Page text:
- Dilaudid Drug Testing
- How Long Does Dilaudid Stay In Your Urine?
- How Long Does Dilaudid Stay In Your Blood?
- How Long Does Dilaudid Stay In Your Saliva?
- How Long Does Dilaudid Stay In Your Hair?
- Factors That Affect Detection Times
Dilaudid, the brand name for the opioid analgesic (painkiller) hydromorphone hydrochloride, is used to treat severe pain. If you or a loved one struggles with Dilaudid abuse or addiction, you may be concerned with how long it stays in your system.
Depending on the formulation of Dilaudid used (immediate-release or extended-release), Dilaudid can stay in your system between 15 hours and 3 days. However, hydromorphone may be detectable on drug tests for up to three months after the last use.
How Is Dilaudid Metabolized?
Dilaudid is available as a liquid solution for intramuscular or intravenous injection or as tablets that are taken orally. Dilaudid activates opioid receptors in the central nervous system, similar to other opioid pain medications like hydrocodone, codeine, and fentanyl.
Along with pain relief, side effects of Dilaudid may also include drowsiness, lightheadedness, and constipation.
Dilaudid immediate-release tablets start working within 30 minutes and the effects peak within the first hour. Extended-release tablets start working within the first six hours and effects peak after about nine hours.
Both formulations are metabolized primarily in the liver and eliminated through urine. A drug’s half-life, which is the amount of time it takes the drug to reach half the amount in your blood, can help you determine how quickly a drug is metabolized.
After about five half-lives, most of the drug should be completely eliminated from the system.
Dilaudid immediate-release tablets have a half-life of 2-3 hours and last about 15 hours in the body. Extended-release tablets have a half-life of between 8-15 hours and can stay in your system for about 3 days.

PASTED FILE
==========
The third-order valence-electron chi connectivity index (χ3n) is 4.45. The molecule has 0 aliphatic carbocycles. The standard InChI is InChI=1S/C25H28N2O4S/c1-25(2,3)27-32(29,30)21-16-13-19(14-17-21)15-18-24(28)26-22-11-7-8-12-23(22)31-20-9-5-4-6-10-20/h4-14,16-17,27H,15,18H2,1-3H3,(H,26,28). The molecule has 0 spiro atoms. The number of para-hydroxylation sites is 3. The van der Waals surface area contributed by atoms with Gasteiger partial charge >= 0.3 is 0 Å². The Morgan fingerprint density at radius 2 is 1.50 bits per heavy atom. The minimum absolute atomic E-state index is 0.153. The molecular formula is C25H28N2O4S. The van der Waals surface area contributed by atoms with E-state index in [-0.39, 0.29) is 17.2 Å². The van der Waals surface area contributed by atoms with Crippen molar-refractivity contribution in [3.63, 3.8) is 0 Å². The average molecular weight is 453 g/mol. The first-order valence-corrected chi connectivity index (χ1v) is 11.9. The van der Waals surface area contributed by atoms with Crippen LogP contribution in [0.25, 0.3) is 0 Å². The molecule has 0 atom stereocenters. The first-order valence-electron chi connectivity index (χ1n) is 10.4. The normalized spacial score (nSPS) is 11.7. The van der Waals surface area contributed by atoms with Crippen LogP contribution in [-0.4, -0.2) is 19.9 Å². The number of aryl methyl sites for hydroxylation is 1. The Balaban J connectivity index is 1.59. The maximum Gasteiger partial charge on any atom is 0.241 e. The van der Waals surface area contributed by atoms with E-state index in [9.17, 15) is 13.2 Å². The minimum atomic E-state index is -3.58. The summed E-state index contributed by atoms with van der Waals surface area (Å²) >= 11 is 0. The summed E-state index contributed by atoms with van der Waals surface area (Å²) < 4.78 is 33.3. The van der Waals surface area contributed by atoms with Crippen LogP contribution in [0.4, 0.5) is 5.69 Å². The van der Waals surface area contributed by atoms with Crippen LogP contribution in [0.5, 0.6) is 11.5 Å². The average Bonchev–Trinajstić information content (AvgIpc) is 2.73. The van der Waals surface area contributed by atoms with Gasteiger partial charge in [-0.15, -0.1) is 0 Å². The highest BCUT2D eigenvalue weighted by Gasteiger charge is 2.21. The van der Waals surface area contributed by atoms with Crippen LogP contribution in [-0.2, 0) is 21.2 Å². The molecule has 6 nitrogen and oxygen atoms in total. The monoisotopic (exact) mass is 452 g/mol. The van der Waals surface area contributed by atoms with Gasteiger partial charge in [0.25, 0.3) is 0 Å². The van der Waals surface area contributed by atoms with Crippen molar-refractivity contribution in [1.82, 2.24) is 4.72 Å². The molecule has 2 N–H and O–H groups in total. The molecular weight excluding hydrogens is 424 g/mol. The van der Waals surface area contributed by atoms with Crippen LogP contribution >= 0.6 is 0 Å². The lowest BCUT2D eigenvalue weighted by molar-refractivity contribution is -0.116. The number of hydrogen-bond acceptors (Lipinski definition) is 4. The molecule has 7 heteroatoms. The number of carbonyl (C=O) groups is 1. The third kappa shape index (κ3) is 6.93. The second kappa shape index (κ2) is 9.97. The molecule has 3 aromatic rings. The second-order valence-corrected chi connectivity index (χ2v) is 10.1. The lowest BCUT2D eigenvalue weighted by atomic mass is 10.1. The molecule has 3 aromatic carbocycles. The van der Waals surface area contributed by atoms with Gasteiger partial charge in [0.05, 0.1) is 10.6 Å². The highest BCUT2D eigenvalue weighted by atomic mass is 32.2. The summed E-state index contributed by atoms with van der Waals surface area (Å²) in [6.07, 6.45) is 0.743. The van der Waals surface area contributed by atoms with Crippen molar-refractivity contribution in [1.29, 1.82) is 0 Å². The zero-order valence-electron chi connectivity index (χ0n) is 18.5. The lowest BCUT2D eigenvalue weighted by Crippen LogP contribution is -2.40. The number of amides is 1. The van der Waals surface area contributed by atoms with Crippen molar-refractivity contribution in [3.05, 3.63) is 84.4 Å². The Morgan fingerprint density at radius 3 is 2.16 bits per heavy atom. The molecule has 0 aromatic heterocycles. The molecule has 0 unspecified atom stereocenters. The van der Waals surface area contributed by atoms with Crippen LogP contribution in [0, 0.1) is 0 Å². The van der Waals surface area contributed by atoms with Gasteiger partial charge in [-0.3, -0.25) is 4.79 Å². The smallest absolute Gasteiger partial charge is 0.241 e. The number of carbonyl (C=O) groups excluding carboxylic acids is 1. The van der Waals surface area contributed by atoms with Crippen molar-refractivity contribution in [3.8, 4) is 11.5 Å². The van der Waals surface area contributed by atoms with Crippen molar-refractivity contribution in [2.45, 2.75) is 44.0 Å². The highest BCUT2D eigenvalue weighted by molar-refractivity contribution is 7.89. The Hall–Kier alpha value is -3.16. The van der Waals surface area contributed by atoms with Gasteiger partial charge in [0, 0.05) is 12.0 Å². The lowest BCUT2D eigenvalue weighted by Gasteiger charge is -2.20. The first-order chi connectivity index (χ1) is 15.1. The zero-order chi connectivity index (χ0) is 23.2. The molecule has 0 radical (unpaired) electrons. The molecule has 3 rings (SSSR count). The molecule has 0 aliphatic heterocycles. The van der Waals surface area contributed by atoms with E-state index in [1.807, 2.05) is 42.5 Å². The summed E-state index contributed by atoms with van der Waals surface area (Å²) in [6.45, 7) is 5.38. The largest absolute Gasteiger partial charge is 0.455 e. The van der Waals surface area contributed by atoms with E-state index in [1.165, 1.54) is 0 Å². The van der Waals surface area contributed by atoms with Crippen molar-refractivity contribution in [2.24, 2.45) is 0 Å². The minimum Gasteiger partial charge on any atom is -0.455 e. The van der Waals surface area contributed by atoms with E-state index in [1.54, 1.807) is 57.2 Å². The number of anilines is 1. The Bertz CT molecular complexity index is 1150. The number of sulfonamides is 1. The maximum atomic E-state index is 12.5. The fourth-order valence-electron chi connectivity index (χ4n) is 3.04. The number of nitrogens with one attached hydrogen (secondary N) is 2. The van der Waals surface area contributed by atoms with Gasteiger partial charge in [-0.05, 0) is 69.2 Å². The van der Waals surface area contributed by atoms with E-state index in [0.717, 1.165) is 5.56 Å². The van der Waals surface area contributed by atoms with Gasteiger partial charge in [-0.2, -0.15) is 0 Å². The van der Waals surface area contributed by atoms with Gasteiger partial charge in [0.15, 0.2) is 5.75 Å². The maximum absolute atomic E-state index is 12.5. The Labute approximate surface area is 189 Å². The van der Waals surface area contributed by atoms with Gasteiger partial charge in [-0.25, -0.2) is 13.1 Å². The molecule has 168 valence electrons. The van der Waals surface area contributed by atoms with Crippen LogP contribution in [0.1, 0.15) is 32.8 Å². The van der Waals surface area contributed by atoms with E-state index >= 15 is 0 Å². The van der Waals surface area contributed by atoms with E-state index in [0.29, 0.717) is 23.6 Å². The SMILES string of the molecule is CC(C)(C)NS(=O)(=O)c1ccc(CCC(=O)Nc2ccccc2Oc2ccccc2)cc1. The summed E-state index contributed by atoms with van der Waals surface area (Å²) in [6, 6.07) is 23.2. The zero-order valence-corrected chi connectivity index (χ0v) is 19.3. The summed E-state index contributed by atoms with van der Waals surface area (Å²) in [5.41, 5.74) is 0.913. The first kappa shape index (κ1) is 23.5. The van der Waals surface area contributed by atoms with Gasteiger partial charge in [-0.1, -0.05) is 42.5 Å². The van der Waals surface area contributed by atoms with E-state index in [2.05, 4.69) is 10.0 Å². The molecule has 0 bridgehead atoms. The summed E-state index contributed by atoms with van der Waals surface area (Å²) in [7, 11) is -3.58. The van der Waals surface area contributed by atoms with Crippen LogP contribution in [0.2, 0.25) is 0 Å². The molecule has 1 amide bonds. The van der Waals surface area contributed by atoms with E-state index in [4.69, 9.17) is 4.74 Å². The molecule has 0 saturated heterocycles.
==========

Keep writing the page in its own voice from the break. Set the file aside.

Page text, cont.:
Dilaudid Drug Testing
As your body processes Dilaudid, it turns the drug into metabolites that can be detected on most standard drug tests for a longer period of time.
Urine testing is one of the most common drug testing methods because it is cost-effective and can detect commonly abused drugs like opiates. Hydromorphone is detectable on a urine test for up to 3 days after last use.
A blood test is not commonly used because it has a narrow detection window of about 24 hours after the last dose. However, it is useful for detecting intoxication or same day use of opioids.
Saliva tests, which collect oral fluid through a cheek swab, are not as invasive as blood tests but have a small window of detection. Dilaudid may only be detectable on a saliva test for up to 48 hours after last use.
A hair test is useful for testing for long-term drug abuse. The metabolites in Dilaudid can attach to hair follicles and may be detected for up to 3 months, depending on the length of hair sample.
Factors That Affect Detection Times
Your overall health and drug use history can cause Dilaudid and other drugs to last longer in your system.
The following factors may interfere with Dilaudid metabolism:
- frequency of use
- using other drugs or medications
- body composition
- urine pH
- liver health
Drug testing can help healthcare professionals monitor individuals taking prescription drugs and those with a history of substance abuse. Dilaudid is a schedule II opioid with a high potential for abuse and overdose.
If you take too much or mix it with other depressant drugs, like benzodiazepines, it can cause a life-threatening reaction. An opioid overdose, also known as respiratory depression, can slow breathing, blood pressure, and heart rate.
If you recognize the signs of opioid overdose, seek medical help and administer Narcan (naloxone) if available.
Dilaudid Addiction Treatment
Long-term Dilaudid abuse can lead to an opioid use disorder, also known as opioid addiction. If you struggle with addiction, it is likely you also have a physical dependence and are at risk of experiencing withdrawal symptoms when you stop taking Dilaudid.
A detox program can help you recover from withdrawal symptoms with 24/7 monitoring from medical professionals. Once you are stabilized, you may continue treatment with an inpatient or outpatient rehab program.
At Northeast Addictions Treatment Center, we offer a wide range of outpatient treatment options for both addiction and co-occurring mental health disorders. If you would like to learn more about our opioid addiction treatment programs, please call our helpline today.
Northeast Addition Editorial Team
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This page does not provide medical advice.